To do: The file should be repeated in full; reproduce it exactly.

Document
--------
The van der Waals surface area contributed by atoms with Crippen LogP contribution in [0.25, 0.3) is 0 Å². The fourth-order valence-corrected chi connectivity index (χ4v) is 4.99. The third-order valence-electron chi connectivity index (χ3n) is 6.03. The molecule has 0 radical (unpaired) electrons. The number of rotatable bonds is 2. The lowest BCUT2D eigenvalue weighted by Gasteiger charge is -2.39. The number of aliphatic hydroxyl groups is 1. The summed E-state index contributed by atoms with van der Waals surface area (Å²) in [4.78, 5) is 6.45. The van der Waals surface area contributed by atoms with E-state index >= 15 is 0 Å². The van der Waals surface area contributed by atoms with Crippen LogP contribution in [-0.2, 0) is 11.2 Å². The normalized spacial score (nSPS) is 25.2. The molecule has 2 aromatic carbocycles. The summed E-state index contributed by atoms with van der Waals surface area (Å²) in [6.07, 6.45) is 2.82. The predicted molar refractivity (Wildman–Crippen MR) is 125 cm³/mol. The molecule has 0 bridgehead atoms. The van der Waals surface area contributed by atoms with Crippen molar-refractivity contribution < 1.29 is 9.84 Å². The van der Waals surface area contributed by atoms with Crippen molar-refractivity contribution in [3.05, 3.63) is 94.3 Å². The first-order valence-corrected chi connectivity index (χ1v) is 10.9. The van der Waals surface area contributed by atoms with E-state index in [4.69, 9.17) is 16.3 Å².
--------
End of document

The van der Waals surface area contributed by atoms with Crippen LogP contribution in [0.25, 0.3) is 0 Å². The fourth-order valence-corrected chi connectivity index (χ4v) is 4.99. The third-order valence-electron chi connectivity index (χ3n) is 6.03. The molecule has 0 radical (unpaired) electrons. The number of rotatable bonds is 2. The lowest BCUT2D eigenvalue weighted by Gasteiger charge is -2.39. The number of aliphatic hydroxyl groups is 1. The summed E-state index contributed by atoms with van der Waals surface area (Å²) in [4.78, 5) is 6.45. The van der Waals surface area contributed by atoms with E-state index >= 15 is 0 Å². The van der Waals surface area contributed by atoms with Crippen LogP contribution in [-0.2, 0) is 11.2 Å². The normalized spacial score (nSPS) is 25.2. The molecule has 2 aromatic carbocycles. The summed E-state index contributed by atoms with van der Waals surface area (Å²) in [6.07, 6.45) is 2.82. The predicted molar refractivity (Wildman–Crippen MR) is 125 cm³/mol. The molecule has 0 bridgehead atoms. The van der Waals surface area contributed by atoms with Crippen molar-refractivity contribution < 1.29 is 9.84 Å². The van der Waals surface area contributed by atoms with Crippen molar-refractivity contribution in [3.05, 3.63) is 94.3 Å². The first-order valence-corrected chi connectivity index (χ1v) is 10.9. The van der Waals surface area contributed by atoms with E-state index in [4.69, 9.17) is 16.3 Å².